2006 Volume 4 Pages 49-56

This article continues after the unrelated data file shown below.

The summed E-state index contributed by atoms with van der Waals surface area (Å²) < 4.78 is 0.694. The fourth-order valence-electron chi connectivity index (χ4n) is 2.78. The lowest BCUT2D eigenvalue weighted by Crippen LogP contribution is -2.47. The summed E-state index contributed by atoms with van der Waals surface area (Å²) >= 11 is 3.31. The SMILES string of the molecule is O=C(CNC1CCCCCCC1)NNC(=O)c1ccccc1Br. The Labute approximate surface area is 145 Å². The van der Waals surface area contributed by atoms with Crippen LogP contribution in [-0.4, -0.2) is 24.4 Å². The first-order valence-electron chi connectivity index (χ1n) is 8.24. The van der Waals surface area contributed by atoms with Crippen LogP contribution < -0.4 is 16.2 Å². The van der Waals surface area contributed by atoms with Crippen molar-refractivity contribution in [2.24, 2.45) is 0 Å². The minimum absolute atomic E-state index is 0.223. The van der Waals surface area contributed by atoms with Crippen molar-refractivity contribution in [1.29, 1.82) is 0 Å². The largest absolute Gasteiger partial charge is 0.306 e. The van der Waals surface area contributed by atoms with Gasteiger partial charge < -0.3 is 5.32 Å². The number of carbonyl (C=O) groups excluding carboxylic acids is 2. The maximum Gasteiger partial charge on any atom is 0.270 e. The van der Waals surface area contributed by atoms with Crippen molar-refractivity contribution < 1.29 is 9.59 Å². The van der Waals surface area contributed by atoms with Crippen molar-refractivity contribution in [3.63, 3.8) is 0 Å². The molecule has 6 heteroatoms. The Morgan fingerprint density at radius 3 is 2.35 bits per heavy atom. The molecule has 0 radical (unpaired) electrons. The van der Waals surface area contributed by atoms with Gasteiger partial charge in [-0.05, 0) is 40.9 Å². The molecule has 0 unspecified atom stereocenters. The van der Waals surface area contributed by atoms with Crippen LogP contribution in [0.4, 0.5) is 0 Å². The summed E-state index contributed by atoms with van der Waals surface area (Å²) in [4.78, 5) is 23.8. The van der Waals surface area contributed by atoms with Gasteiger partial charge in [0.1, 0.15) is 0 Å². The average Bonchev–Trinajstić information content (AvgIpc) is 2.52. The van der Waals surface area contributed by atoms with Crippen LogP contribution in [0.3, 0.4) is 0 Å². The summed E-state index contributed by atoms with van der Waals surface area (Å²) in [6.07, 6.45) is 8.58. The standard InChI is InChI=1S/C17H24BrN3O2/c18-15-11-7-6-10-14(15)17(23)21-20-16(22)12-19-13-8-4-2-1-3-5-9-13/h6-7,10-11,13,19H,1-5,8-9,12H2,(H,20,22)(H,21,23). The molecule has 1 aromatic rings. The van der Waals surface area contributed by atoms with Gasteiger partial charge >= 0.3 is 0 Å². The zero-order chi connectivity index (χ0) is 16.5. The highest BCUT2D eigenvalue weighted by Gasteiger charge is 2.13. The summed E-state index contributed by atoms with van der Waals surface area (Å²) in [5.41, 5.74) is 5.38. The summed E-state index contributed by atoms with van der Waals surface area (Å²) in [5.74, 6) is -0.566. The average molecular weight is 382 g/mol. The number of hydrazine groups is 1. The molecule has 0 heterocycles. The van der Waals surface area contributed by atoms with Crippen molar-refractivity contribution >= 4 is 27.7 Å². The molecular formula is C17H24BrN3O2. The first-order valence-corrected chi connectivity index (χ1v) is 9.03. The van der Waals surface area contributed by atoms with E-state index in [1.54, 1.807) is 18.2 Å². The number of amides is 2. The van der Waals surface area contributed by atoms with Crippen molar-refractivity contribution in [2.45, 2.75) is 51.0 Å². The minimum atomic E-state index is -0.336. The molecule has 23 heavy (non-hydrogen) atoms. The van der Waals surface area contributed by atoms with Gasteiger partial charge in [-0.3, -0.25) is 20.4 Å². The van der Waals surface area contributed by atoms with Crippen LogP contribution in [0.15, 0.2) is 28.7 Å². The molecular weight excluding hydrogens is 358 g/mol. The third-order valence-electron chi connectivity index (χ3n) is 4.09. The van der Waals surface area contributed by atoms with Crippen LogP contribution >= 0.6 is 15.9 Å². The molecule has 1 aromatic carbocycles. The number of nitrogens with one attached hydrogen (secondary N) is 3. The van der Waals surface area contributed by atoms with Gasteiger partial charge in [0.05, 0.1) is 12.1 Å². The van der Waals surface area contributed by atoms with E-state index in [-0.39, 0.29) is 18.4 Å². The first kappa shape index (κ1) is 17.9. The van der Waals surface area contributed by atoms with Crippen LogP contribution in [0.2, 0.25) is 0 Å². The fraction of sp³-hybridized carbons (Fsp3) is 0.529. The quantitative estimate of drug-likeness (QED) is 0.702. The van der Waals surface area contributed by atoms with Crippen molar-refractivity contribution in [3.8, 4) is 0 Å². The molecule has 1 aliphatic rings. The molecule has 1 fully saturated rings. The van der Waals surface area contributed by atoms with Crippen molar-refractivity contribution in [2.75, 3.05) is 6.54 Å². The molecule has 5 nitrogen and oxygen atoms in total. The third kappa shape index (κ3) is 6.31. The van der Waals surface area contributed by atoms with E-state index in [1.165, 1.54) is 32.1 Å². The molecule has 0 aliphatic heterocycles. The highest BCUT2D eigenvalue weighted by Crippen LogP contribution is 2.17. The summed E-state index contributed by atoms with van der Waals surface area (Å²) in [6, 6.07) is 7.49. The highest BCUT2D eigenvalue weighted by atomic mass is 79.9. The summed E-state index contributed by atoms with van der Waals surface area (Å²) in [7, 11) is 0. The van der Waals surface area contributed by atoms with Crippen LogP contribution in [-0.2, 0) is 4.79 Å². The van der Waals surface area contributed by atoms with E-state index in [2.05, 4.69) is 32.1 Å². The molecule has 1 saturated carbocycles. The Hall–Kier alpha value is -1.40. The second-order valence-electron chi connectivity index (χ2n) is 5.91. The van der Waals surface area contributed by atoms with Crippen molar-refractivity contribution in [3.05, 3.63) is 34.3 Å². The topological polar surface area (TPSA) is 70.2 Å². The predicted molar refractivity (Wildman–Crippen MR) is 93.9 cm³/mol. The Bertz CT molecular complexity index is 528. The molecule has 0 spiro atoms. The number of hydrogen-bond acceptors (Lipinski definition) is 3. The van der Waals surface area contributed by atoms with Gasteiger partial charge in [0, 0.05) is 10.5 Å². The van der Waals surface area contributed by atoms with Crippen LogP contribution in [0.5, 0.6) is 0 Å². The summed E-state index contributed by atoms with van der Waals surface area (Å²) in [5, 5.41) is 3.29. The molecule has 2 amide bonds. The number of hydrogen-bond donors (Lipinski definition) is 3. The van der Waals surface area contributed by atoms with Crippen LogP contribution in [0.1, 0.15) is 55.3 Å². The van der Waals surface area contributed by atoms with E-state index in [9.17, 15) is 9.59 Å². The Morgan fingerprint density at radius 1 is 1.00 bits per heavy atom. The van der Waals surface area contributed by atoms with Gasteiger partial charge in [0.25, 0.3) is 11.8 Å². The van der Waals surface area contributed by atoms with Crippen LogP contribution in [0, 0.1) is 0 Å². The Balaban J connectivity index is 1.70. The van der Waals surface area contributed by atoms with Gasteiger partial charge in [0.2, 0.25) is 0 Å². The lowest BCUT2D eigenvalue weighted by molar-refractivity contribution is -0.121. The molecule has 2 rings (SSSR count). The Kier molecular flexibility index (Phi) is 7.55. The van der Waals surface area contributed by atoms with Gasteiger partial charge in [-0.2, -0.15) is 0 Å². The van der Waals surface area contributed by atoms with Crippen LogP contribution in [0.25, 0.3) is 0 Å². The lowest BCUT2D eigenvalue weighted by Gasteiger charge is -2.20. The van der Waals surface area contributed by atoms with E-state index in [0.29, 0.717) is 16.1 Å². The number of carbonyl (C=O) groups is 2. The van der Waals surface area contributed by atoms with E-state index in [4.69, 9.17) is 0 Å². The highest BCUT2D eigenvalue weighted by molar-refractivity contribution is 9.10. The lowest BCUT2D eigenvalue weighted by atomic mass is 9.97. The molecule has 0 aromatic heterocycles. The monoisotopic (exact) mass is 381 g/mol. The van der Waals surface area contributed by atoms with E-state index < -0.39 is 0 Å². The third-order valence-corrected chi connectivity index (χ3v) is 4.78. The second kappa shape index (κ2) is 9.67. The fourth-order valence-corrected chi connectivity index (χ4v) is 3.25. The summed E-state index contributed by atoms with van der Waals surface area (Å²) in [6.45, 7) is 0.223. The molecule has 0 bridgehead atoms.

Great public concern has arisen recently from the results of annual nationwide surveys carried out by the Ministry of Education, Culture, Sports, Science and Technology, which have shown that school children's motor ability have been declining. It is important to determine the age at which the decline of physical fitness and motor ability starts, so that we can find the cause and improve the situation. However, changes in preschool children's motor ability development has not been studied so far. Thus, this research intends to make clear chronological changes in preschool children's motor ability development by analyzing data from forty years of nationwide surveys made by the author, et al., in 1966, 1973, 1986, 1997 and 2002. The result of the analysis is as follows: the motor ability of preschool children improved from 1966 to 1973, stayed unchanged from 1973 to 1986 and declined significantly from 1986 to 1997. This result shows similarities to the results in the surveys of school-age children. The cause of the decline was considered from the point of view of physical activity experience and environmental factors. There are no significant differences in the constitution of preschool children from 1986 to 1997. Thus, constitution seems not to be the cause of the decline. Further research made clear that time spent playing outdoors had decreased sharply over almost the same period as the decline in motor ability. This suggests that the decrease in physical activity experience through outdoor play may be the cause of decline. To further support our theory, the same research also reports a decrease in the number of playmates and places for outdoor play, which are the essential environmental factors that determine how much a child plays outdoors.